Northern States early summer 2009 Trip Report
© July 2009 Adam Helman
(Click on any image for enlargement.)


Examination of this March 2009 county highpoints completion map reveals that my long-term goal of finishing the eleven western state's county highpoints is realizable with a few summers more effort. To wit, of the 414 counties in that region there are but 44 counties remaining - roughly one-ninth of the total.

The current journey may not have occurred, or would have been greatly abbreviated, had I remained at Denali this late May and early June with a West Buttress expedition organized by AMS, the Alaska Mountaineering School. Simply stated, after three weeks on a block of snow and ice, it takes quite some time for one's psyche to gear-up for even seeing another mountain - let alone spend three weeks climbing them while making good some 4,000 road miles.

However I did not remain long on that climb, to say the least. The "ifs" and "whys" of my decision still haunt me, and others - and yet I have learned from that experience to some extent how not to make decisions on a world-class mountain.

Against this background lies Bonanza Peak in Washington - arguably the overall toughest county highpoint in the 48 contiguous states in a pure mountaineering sense. I need this peak as part of my overall, long-term goals as it is, obviously, a western county highpoint.

Finding partners for this climb is difficult. However my friend Greg Slayden is interested in organizing an ascent for early July with Dennis Poulin and Grant Myers. I have climbed with all these men at venues ranging from Grand Teton to Mount Olympus. I am reluctant to force myself upon them - and yet I make it clear through E-mail that I will be hard-pressed to locate others should I be forced to look elsewhere.

Greg invites me, albeit with the stricture that I must not allow others to know about our plans.

Now this all transpires in early May before I fly to Alaska. Greg understands that I might not be willing to attend Bonanza on account of Denali - after all, both he and Dennis have been to North America's rooftop.

When I return prematurely from Denali, however, it is clear that, not only will I attend the Bonanza Peak climb: I will make it the centerpiece of an extended, three week peakbagging trip.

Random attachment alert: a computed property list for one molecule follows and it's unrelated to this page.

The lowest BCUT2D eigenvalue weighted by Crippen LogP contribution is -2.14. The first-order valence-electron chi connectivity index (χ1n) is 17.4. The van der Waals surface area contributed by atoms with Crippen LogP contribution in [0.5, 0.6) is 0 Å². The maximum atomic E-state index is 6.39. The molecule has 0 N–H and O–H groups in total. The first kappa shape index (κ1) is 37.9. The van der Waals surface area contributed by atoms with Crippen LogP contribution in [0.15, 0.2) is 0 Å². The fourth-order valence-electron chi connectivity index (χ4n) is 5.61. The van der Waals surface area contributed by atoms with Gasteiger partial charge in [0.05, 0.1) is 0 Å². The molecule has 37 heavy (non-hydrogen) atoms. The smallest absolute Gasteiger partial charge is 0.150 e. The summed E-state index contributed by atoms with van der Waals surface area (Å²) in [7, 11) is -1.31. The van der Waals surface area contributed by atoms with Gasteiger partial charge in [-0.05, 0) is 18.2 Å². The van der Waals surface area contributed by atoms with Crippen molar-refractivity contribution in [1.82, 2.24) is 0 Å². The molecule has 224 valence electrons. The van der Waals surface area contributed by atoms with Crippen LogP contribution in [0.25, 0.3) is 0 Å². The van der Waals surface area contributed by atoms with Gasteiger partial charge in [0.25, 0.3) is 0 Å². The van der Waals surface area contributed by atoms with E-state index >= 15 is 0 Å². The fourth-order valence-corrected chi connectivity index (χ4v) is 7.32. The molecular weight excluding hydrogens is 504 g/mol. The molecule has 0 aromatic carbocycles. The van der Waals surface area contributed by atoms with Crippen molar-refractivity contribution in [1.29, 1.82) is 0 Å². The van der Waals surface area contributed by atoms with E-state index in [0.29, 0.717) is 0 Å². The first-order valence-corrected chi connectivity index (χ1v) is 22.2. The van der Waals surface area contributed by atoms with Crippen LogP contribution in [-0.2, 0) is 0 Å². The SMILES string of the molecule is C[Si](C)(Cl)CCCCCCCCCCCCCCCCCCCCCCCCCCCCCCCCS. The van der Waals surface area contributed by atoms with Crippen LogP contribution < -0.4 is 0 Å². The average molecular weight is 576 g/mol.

Hence the origin of my current journey. To make the driving less boring I add a bunch of prominent peaks on both the outbound and return legs. I also visit my brother and his family on the central California coast before coming home just in time for my 49th birthday.

Trip Details

Saturday, June 20 - Glass Mountain in California

True to prediction, I am at the trailhead for Glass Mountain eight hours after departing San Diego. Glass in on the California Fifty Finest prominence list; and is located north of Bishop. Factually, Glass Mountain per se is not of current interest - rather, a summit immediately southeast is slightly higher and hence owns the large prominence.

Glass Mountain
Sierra Nevada from the
summit of Glass Mountain.

The four wheel drive trailhead is at WGS84 (37.77346° N, 118.68695° W), elevation 9,345 feet. It is 0.4 road mile from the penultimate road junction to the final junction (with 4WD road).

The elapsed time for my ascent is 1 hour 4 minutes; and I found the scree to be tolerable rather than the grueling slog others have warned about.

Summit views are expansive, ranging from Boundary, Montgomery, and White Mountain Peaks in the eponymous range; to the Sierra Nevada with the Minarets both south and west. Having just left home, I can enjoy fresh food - here, a kosher chopped liver sandwich on rye bread with ketchup and onion (a classic combination).

Clouds at sunset, Mono Lake.

Descent is a rapid 38 minutes, and includes retrieval of a beautiful 2 1/2 pound obsidian chunk.

Being only about 3:30, I forego the original camping plan and drive towards my next venue. Eventually I camp near the south shore of Mono Lake.

Sunday, June 21 - Mount Patterson in California

With more than 4,000 feet of prominence, Mount Patterson definitely commands respect. Parking at Lobdell Lake, I find that hiking around the eastern shore followed by walking the berm serving as the lake's northern end is much shorter than hiking around the western side.

Patterson with snow
two miles high, Mount Patterson

The wind progressively becomes a chilly nuisance; and, by the time I hike the large, flat area above 11,000 feet it requires three layers and wool hat. There is in addition a fair amount of snow on adjacent slopes - but not really the ridgelines. At the summit it is so windy that I hunker-down on the leeward side and stay only long enough to take a photograph of the tattered American flag whipping wildly. Descending rapidly, I eat my summit food only upon reaching a hairpin bend at 10,400 feet.

summit flag
Atop Mount Patterson
with Old Glory.

All-told the 10 mile effort consumes 5 hours; and I drive towards Lake Tahoe via Carson City, Nevada. Eventually I camp 0.1 mile along the 0.6 mile rocky jeep road leading to the trailhead for the newly discovered Placer County, California highpoint.

Monday, June 22 - unnamed 9,040+ feet (Placer County, California)

My hike to Placer County's highpoint is described in this trip report.

Most of this day is driving, and I insist on a minimum of 400 miles. The route is largely on Interstate 80; and turns north on US Route 95 at Winnemucca. Southeast Oregon is lonely and desolate as ever; and I cross into Idaho and drive to mile marker 9 where, turning south on dirt, I find a secluded place to camp on the road's side after a mile or so.

orange truck
Seen at an I-80 rest stop
is "Orange Creamsicle".

Tuesday, June 23 - unnamed 4,763 feet (Payette County, Idaho) and tire trouble

My efforts to reach Payette County's multiple possible highpoints are described in this trip report.

Fifteen miles south of Cascade, Idaho along ID Route 55 I am waiting in a construction zone when a driver going the other way points out my nearly flat left front tire. I cannot pull-over since this is a canyon; and, besides, there are dozens of vehicles packed like sardines waiting for the signal to move ahead.